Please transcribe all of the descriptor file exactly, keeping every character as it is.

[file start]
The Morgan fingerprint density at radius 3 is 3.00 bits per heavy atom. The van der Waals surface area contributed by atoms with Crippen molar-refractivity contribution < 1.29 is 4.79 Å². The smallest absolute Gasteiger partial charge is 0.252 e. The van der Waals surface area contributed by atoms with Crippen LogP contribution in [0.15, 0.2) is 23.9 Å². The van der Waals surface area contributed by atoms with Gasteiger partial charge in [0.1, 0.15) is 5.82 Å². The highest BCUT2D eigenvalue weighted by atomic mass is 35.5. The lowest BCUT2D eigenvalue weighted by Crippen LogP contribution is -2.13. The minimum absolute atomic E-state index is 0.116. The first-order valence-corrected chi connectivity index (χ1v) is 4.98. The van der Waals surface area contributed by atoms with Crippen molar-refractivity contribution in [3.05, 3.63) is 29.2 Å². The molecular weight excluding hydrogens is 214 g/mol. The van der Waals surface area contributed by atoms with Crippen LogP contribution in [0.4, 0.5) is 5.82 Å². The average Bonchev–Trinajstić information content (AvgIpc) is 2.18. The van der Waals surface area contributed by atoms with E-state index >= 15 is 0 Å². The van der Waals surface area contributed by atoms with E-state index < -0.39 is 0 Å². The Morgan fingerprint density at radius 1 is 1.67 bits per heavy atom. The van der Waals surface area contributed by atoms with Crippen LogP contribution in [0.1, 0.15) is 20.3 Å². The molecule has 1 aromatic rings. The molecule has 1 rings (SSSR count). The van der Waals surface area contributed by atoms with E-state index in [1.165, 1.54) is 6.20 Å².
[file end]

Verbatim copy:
The Morgan fingerprint density at radius 3 is 3.00 bits per heavy atom. The van der Waals surface area contributed by atoms with Crippen molar-refractivity contribution < 1.29 is 4.79 Å². The smallest absolute Gasteiger partial charge is 0.252 e. The van der Waals surface area contributed by atoms with Crippen LogP contribution in [0.15, 0.2) is 23.9 Å². The van der Waals surface area contributed by atoms with Gasteiger partial charge in [0.1, 0.15) is 5.82 Å². The highest BCUT2D eigenvalue weighted by atomic mass is 35.5. The lowest BCUT2D eigenvalue weighted by Crippen LogP contribution is -2.13. The minimum absolute atomic E-state index is 0.116. The first-order valence-corrected chi connectivity index (χ1v) is 4.98. The van der Waals surface area contributed by atoms with Crippen molar-refractivity contribution in [3.05, 3.63) is 29.2 Å². The molecular weight excluding hydrogens is 214 g/mol. The van der Waals surface area contributed by atoms with Crippen LogP contribution in [0.4, 0.5) is 5.82 Å². The average Bonchev–Trinajstić information content (AvgIpc) is 2.18. The van der Waals surface area contributed by atoms with E-state index >= 15 is 0 Å². The van der Waals surface area contributed by atoms with E-state index < -0.39 is 0 Å². The Morgan fingerprint density at radius 1 is 1.67 bits per heavy atom. The van der Waals surface area contributed by atoms with Crippen LogP contribution in [0.1, 0.15) is 20.3 Å². The molecule has 1 aromatic rings. The molecule has 1 rings (SSSR count). The van der Waals surface area contributed by atoms with E-state index in [1.165, 1.54) is 6.20 Å².